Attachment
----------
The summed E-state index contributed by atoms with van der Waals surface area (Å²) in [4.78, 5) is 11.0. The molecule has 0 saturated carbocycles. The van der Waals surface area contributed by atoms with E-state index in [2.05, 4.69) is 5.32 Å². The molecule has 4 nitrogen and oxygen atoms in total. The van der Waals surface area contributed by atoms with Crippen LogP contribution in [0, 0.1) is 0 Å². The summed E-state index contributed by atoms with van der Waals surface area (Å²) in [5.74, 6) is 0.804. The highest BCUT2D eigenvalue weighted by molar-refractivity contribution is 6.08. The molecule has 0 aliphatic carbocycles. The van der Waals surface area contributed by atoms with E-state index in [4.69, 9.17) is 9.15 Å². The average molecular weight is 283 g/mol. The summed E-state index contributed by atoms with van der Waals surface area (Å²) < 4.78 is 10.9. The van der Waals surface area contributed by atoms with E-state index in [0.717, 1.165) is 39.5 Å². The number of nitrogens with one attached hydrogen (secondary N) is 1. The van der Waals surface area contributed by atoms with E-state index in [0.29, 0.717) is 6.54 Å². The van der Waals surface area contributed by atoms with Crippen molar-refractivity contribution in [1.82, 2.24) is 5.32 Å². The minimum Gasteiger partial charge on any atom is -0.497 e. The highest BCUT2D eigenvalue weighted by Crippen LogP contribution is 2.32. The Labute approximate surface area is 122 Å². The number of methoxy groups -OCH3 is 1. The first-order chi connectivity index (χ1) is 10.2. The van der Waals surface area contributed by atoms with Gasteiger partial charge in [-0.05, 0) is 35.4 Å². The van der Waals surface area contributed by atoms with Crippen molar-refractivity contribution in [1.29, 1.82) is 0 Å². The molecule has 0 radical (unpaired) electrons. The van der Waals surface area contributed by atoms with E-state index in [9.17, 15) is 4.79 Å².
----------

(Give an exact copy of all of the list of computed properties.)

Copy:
The summed E-state index contributed by atoms with van der Waals surface area (Å²) in [4.78, 5) is 11.0. The molecule has 0 saturated carbocycles. The van der Waals surface area contributed by atoms with E-state index in [2.05, 4.69) is 5.32 Å². The molecule has 4 nitrogen and oxygen atoms in total. The van der Waals surface area contributed by atoms with Crippen LogP contribution in [0, 0.1) is 0 Å². The summed E-state index contributed by atoms with van der Waals surface area (Å²) in [5.74, 6) is 0.804. The highest BCUT2D eigenvalue weighted by molar-refractivity contribution is 6.08. The molecule has 0 aliphatic carbocycles. The van der Waals surface area contributed by atoms with E-state index in [4.69, 9.17) is 9.15 Å². The average molecular weight is 283 g/mol. The summed E-state index contributed by atoms with van der Waals surface area (Å²) < 4.78 is 10.9. The van der Waals surface area contributed by atoms with E-state index in [0.717, 1.165) is 39.5 Å². The number of nitrogens with one attached hydrogen (secondary N) is 1. The van der Waals surface area contributed by atoms with E-state index in [0.29, 0.717) is 6.54 Å². The van der Waals surface area contributed by atoms with Crippen molar-refractivity contribution in [1.82, 2.24) is 5.32 Å². The minimum Gasteiger partial charge on any atom is -0.497 e. The highest BCUT2D eigenvalue weighted by Crippen LogP contribution is 2.32. The Labute approximate surface area is 122 Å². The number of methoxy groups -OCH3 is 1. The first-order chi connectivity index (χ1) is 10.2. The van der Waals surface area contributed by atoms with Gasteiger partial charge in [-0.05, 0) is 35.4 Å². The van der Waals surface area contributed by atoms with Crippen molar-refractivity contribution in [1.29, 1.82) is 0 Å². The molecule has 0 radical (unpaired) electrons. The van der Waals surface area contributed by atoms with E-state index in [9.17, 15) is 4.79 Å².